mented SMR power which is linked with more adaptive
ne-motor performance (Cheng et al., 2015) and extend
the potential facilitation effects of SMR training to the
sport domain.
Less task-irrelevant interference of somatosensory
and sensorimotor processing, as reected in augmented
SMR power after training, leads to improved putting
performance. A previous study has indicated that par-
ticipants in the automatic stage showed weaker activity
in the presupplementary motor area, premotor cortex,
parietal cortex, and prefrontal cortex compared with
novices in a self-paced sequential nger movement task
(Wu et al., 2008). A negative relationship between SMR
power and sensorimotor activity has been suggested
(Mann et al., 1996). The drop in sensorimotor activity,
as reected by increased SMR power, may indicate a
greater adaptive task-related attention allocation that
facilitates the execution of sport performance (Gruzelier
et al., 2010). Increasing SMR power through NFT is
also related to more efcient and modulated visuomotor
performance (Gruzelier et al., 2010; Ros et al., 2009).
These results suggest that augmenting SMR power led
to an improved adjustment of somatosensory and sen-
sorimotor pathways (Kober et al., 2014), which resulted
in increased task-related attention toward specic tasks
(Egner & Gruzelier, 2001). Moreover, previous studies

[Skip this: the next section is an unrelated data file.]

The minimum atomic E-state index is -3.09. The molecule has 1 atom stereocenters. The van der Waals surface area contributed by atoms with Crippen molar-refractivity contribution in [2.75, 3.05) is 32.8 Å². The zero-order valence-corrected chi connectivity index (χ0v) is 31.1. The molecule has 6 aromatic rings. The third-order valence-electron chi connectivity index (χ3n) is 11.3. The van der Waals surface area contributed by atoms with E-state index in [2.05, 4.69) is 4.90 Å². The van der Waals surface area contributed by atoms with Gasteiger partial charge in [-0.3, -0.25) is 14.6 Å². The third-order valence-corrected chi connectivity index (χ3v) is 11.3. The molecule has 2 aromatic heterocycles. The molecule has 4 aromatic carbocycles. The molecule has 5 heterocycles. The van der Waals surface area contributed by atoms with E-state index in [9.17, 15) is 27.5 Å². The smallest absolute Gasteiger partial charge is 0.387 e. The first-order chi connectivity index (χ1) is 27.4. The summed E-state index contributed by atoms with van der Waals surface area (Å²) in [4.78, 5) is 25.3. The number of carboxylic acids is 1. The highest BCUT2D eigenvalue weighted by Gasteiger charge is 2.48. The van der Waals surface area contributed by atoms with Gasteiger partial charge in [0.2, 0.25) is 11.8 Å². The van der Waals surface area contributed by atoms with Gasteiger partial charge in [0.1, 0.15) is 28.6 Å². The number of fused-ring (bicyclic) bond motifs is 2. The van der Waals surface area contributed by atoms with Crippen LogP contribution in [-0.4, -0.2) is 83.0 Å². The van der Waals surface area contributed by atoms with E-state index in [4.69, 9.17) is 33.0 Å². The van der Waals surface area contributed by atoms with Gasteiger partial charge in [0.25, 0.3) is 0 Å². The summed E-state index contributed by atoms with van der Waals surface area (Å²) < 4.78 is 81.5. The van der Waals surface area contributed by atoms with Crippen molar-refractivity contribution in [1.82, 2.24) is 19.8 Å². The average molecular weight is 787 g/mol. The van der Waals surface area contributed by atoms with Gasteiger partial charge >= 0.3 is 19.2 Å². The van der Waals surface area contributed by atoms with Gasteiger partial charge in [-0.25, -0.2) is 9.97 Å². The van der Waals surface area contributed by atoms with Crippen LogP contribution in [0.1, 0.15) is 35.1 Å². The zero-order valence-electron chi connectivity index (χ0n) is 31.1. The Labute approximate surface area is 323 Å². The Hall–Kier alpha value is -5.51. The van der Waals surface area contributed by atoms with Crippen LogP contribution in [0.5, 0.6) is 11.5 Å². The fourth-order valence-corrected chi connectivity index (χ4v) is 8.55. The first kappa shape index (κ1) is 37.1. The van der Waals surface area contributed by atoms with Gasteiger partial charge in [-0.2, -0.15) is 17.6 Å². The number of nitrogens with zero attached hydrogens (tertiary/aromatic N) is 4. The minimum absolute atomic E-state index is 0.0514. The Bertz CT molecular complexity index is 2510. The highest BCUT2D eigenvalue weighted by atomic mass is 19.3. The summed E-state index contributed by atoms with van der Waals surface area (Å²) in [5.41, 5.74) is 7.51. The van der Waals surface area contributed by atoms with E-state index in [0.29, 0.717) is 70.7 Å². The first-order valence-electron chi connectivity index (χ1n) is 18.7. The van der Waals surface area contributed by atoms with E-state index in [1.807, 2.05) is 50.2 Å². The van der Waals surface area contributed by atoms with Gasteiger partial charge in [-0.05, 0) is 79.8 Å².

have suggested that enhanced SMR power leads to a
relatively higher ow state (Gruzelier et al., 2010) and
calming mood (Gruzelier, 2014a). Based on the functional
role of SMR, these ndings imply that a reduction in
sensorimotor activity may lessen the conscious process-
ing involved in motor execution, which would lead to a
more conceptual automatic process (Cheng et al., 2015).
This interpretation is in line with converging evidence
supporting a benecial effect of augmented SMR on
focusing and sustaining attention, working memory, and
psychomotor skills (Egner & Gruzelier, 2001; Ros et al.,
2009). Collectively, the superior golf putting performance
observed in the present SMR NFT group might be the
result of reduced somatosensory information processing
before the back swing, which leads to rened golf put-
ting performance. The interpretation that a reduction in
conscious interference facilitates motor operation is in
line with the concept of automatic processing proposed
by Fitts and Posner (1967). However, given the relatively
small sample size, future research should verify the causal
relationship between augmented SMR power and ne-
motor performance.
Reduced cortical activity in the sensorimotor area, as
reected by the higher power of 12–15 Hz, is sensitive to
superior putting performance. First, the electrode speci-
city of SMR NFT was demonstrated. Although electrode
specicity has been suggested to be an important step in
support of the NFT training effect on the corresponding
EEG component at a specic brain region (Gruzelier,
2014b), this is the rst study in the area of NFT and
sport performance to provide such preliminary evidence
for the localized training effects. The lack of difference